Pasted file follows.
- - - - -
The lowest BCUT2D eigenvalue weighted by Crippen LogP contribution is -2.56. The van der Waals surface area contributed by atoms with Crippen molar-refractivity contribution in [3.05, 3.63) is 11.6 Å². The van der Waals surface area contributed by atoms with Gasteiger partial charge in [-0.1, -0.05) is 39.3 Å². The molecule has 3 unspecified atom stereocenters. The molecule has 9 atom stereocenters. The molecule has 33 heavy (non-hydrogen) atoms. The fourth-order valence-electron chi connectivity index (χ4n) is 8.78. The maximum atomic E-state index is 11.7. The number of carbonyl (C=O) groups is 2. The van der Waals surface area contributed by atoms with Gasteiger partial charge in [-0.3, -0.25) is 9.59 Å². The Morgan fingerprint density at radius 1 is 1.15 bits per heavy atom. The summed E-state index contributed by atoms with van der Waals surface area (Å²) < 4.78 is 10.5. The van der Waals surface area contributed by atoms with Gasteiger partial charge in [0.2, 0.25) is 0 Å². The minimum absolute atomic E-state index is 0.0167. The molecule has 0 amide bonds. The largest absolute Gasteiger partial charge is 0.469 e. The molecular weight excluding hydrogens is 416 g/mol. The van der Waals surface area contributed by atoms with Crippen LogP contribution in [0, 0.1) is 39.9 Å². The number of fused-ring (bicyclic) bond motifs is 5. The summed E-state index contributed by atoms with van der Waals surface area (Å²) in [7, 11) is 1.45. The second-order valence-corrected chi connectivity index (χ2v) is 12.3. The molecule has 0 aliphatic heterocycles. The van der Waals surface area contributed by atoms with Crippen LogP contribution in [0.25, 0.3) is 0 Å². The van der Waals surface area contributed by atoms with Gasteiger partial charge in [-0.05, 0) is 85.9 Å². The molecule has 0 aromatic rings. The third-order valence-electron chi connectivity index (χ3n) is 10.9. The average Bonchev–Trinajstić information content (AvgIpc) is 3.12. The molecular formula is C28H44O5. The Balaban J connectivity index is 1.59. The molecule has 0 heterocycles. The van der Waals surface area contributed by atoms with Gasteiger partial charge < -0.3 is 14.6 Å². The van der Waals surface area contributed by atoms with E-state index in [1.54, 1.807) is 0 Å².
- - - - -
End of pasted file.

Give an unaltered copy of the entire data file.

The lowest BCUT2D eigenvalue weighted by Crippen LogP contribution is -2.56. The van der Waals surface area contributed by atoms with Crippen molar-refractivity contribution in [3.05, 3.63) is 11.6 Å². The van der Waals surface area contributed by atoms with Gasteiger partial charge in [-0.1, -0.05) is 39.3 Å². The molecule has 3 unspecified atom stereocenters. The molecule has 9 atom stereocenters. The molecule has 33 heavy (non-hydrogen) atoms. The fourth-order valence-electron chi connectivity index (χ4n) is 8.78. The maximum atomic E-state index is 11.7. The number of carbonyl (C=O) groups is 2. The van der Waals surface area contributed by atoms with Gasteiger partial charge in [-0.3, -0.25) is 9.59 Å². The Morgan fingerprint density at radius 1 is 1.15 bits per heavy atom. The summed E-state index contributed by atoms with van der Waals surface area (Å²) < 4.78 is 10.5. The van der Waals surface area contributed by atoms with Gasteiger partial charge in [0.2, 0.25) is 0 Å². The minimum absolute atomic E-state index is 0.0167. The molecule has 0 amide bonds. The largest absolute Gasteiger partial charge is 0.469 e. The molecular weight excluding hydrogens is 416 g/mol. The van der Waals surface area contributed by atoms with Crippen LogP contribution in [0, 0.1) is 39.9 Å². The number of fused-ring (bicyclic) bond motifs is 5. The summed E-state index contributed by atoms with van der Waals surface area (Å²) in [7, 11) is 1.45. The second-order valence-corrected chi connectivity index (χ2v) is 12.3. The molecule has 0 aliphatic heterocycles. The van der Waals surface area contributed by atoms with Crippen LogP contribution in [0.25, 0.3) is 0 Å². The van der Waals surface area contributed by atoms with Gasteiger partial charge in [-0.05, 0) is 85.9 Å². The molecule has 0 aromatic rings. The third-order valence-electron chi connectivity index (χ3n) is 10.9. The average Bonchev–Trinajstić information content (AvgIpc) is 3.12. The molecular formula is C28H44O5. The Balaban J connectivity index is 1.59. The molecule has 0 heterocycles. The van der Waals surface area contributed by atoms with Gasteiger partial charge < -0.3 is 14.6 Å². The van der Waals surface area contributed by atoms with E-state index in [1.54, 1.807) is 0 Å².